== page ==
Saturday, October 03, 2009

the turning of the phrase

I finally managed to get to The Reel Truth: Everything You Didn't Know You Need to Know About Making an Independent Film, which contains lots of information about the things you have to worry about when you are trying to make your movie. I jumped right to chapter 8, which is all about what you have to do just to use your favourite song or piece of music in your film. The nuggets of trivia, however, did not grab my attention in the chapter as much as a couple of phrases I don't remember seeing before and some unfortunate examples of lazy talk and English abuse.

A quote from Rosalind Lawton ended with "Of course, you can try to negotiate, but if it's after the fact, they have you completely over a barrel." Despite having understood what she was saying, I was curious about the phrase. It turns out to have its origins in America and means that they (she is referring to companies that hold rights to the music you want to use) have you at a disadvantage; you are helpless and in their power. Although the local flavour was welcome, I wish she had just chosen simple words instead.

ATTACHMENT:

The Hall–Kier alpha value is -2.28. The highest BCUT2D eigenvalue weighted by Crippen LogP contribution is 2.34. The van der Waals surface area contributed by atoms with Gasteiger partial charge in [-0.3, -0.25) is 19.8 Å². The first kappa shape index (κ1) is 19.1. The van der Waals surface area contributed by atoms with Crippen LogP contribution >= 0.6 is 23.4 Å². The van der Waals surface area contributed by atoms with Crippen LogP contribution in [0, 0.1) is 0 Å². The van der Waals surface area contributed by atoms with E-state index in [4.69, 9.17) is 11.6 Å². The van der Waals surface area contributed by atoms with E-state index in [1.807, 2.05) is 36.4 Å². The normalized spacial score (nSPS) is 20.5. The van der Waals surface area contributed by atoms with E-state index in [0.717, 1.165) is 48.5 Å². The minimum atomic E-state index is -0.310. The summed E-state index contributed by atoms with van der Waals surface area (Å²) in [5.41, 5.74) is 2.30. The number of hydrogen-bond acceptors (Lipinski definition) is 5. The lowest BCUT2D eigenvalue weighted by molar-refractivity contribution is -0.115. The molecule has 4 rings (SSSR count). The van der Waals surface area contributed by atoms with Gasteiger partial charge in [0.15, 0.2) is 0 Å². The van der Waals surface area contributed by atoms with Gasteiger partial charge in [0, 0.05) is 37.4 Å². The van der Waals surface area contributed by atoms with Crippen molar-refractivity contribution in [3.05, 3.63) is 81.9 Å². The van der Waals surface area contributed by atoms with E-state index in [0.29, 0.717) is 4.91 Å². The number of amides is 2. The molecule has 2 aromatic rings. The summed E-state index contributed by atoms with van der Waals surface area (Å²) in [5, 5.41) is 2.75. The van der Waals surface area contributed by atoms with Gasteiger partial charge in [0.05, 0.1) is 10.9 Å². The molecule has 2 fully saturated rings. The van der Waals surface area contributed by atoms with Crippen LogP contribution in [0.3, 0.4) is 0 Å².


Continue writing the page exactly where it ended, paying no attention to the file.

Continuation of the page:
Adam Fields, the producer of Johnny Be Good describes how Chuck Berry got paid $100,000 for the use of his song in the film. He starts with "We could never get in touch with him, and we were down to the wire on the movie." This is one of the numerous contributions from the world of sport and has evolved to describe a tense situation whose outcome is impossible to predict until the end.

Finally we get Jennifer Lane talking about the problems involved in getting rid of a song from the film prints. Her quote ends with a sentence that reeks of laziness: "It's a tremendous hassle financially, emotionally and timewise." Times like this make you wish "timeally" was a word (or would she have settled for "temporally"?)

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